In its 2019 report, the UN’s Economic Commission for Latin America and the Caribbean (ECLAC) noted a slight downward trend for foreign direct investment (FDI) in our region.
A breakdown by country discloses that Barbados (our closest peer in terms of population and development) attracted $91 million in FDI last year. Jamaica, with eight times our population, is presently enjoying a rare period of economic growth. It attracted $775 million. The Bahamas, with a population under 400,000, declined five percent to $947 million.
So, The Bahamas (in a bad year) attracts FDI amounting to about $2,700 per citizen. That is an astronomical figure and places us in the top two percent of countries, far ahead of any major “developed” country.
Yet the tax receipts that materialize from that investment have never pushed us above the 20 percent of GDP threshold (the world average is 40 percent) and benefits to the economy are minimized by policies of austerity and high taxes on the poor and middle class.
In other words, The Bahamas’ failure in relation to international capital flows is not one of attraction, but rather of distribution. Yet many of our policies on taxation, wages and regulation seem predicated on the former assumption.
A good example is our approach to real property taxes.
When the Ingraham government repealed the Immovable Property Act in the early 1990s, it led to an immediate explosion in the real estate industry.
Predictably, though, the effects were both good and bad. It visibly revived the economy of places like Exuma, which now has a population more than three times what it was when I served as an (FNM) election volunteer on the night of August 19, 1992.
But it has also contributed to the pricing out of even middle class Bahamians from choice Bahamian real estate.
In Harbour Island, locals have been physically displaced with no hope of ever buying a piece of the rock again, while in Nassau the “middle class” is now rubbing shoulders with “the ghetto”, having seen the reversal of the mass movement from Centreville and Mason’s Addition to San Souci and Winton that marked the Pindling years.
In addition, the profile of those benefitting most from employment in the real estate industry has been narrow and restrictive.
These predictable downsides could and should have been balanced by a strong upsurge in real property tax receipts, a mechanism readily available to the government, and without potential political fallout, since Bahamians do not pay in the Family Islands. Instead, governments have exhibited an absurdly concessionary approach to real property taxes on foreigners, apparently confusing the issue with our tax-concessionary approach to the financial services industry.
But the two issues are apples and oranges. Investors in offshore trusts place their money where it is safe, well-regulated and untaxed. This in turn creates well-paid employment in a high-end industry. A foreigner buying a home in The Bahamas creates minuscule employment and helps price Bahamians out of their own real estate. To forego healthy tax receipts from such a source is an economic crime against the governed.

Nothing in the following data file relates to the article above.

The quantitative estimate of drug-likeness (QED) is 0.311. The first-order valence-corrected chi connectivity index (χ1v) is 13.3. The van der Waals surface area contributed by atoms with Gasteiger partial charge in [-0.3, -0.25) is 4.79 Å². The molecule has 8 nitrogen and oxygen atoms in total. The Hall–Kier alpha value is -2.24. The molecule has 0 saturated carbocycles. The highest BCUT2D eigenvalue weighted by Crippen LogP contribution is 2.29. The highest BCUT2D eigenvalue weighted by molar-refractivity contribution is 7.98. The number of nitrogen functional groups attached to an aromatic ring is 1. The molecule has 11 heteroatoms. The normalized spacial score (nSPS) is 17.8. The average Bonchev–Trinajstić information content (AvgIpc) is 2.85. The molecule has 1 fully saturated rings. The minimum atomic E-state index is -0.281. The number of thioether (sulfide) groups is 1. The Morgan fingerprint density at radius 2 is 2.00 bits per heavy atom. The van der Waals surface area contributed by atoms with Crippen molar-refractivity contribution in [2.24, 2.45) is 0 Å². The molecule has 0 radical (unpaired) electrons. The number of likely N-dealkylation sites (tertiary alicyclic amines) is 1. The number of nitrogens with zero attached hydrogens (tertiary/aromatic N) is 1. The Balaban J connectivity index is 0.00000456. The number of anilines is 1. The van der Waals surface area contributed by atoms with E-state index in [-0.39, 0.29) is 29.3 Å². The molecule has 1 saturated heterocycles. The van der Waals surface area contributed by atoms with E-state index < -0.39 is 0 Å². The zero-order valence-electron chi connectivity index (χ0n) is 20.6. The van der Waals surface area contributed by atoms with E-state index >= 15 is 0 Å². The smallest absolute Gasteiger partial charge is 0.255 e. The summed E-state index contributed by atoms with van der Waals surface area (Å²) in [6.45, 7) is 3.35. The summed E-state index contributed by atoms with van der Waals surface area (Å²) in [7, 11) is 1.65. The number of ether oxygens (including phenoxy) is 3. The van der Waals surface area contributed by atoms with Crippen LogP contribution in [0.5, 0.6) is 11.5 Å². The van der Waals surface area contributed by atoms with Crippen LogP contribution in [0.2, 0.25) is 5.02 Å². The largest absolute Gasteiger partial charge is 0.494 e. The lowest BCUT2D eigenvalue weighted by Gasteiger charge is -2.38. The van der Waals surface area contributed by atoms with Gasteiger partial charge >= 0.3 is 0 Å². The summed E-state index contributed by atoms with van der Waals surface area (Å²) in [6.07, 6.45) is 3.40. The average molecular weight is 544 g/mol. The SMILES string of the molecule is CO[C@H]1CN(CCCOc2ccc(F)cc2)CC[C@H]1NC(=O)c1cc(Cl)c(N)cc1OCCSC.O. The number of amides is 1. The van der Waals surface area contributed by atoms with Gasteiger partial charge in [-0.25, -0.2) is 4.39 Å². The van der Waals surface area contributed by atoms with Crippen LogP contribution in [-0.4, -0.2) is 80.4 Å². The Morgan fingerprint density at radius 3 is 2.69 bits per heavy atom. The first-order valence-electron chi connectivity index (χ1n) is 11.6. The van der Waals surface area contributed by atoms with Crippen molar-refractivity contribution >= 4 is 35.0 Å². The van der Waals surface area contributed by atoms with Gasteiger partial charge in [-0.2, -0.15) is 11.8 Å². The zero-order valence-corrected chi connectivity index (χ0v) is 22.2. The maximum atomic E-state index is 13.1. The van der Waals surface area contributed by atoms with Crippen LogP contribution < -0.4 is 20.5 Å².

Further, nobody from the U.S. or Canada expects to pay exorbitant prices for land without paying hefty real property taxes.
As a real estate attorney, I am well-acquainted with the look of bemused shock on the faces of foreign clients when they learn how paltry real estate taxes are in The Bahamas (and how non-existent is the risk of losing their property for non-payment).
As an insight into the mindset behind such asinine policy, I was recently criticized by a letter writer calling himself “The Graduate”, who took issue with my letter criticizing the government for backing down to some Lyford Cay landowners, demanding a lower rate of real property tax for themselves than for homeowners in Garden Hills.
The Graduate reminded me that these days “investors” can go anywhere, so, (presumably) we had better join the rush to the bottom lest they desert us en masse.
Of course, he didn’t bother to explain how homeowners in Lyford Cay actually benefit the economy of The Bahamas, or what their contribution is to the $947 million in foreign investment we attract in a bad year (hint: nil).
While “The Graduate” (whose identity is known to me) is far from an economist, it is shocking how widespread and persistent such mixed-up views of our economy actually are. And this in turn leads to irrational and self-harming government policies.
And nothing represents our self-harming failures of distribution more than the well-rehearsed canards repeated in resistance to raising the minimum wage.
All Bahamians (even those comprising the government) know that the lifeblood of our economy is foreign exchange from large scale investments that channel spending in the tourism industry. But few seem to understand that the primary mechanism by which that spending enters the domestic economy is by wages paid to Bahamian workers.
In any consumer-driven economy (such as the domestic Bahamian economy) policies that suppress wages suppress economic growth. Additionally, wage boosts and tax breaks at the lowest end of the wage spectrum boost growth more than savings or income growth at the top or middle.
To maintain entrenched tax concessions on the top income brackets (personal and corporate income tax, real property tax) while simultaneously heavily taxing the poor and suppressing their wages is to stunt consumer spending.
In other words, there is simply no valid economic argument for government’s failure to substantially increase the minimum wage. Statements that it will harm employment growth or economic growth are simply bunk. It would do precisely the opposite, by redistributing more of the earnings of employers to the income group from which most consumer spending originates.
– Andrew Allen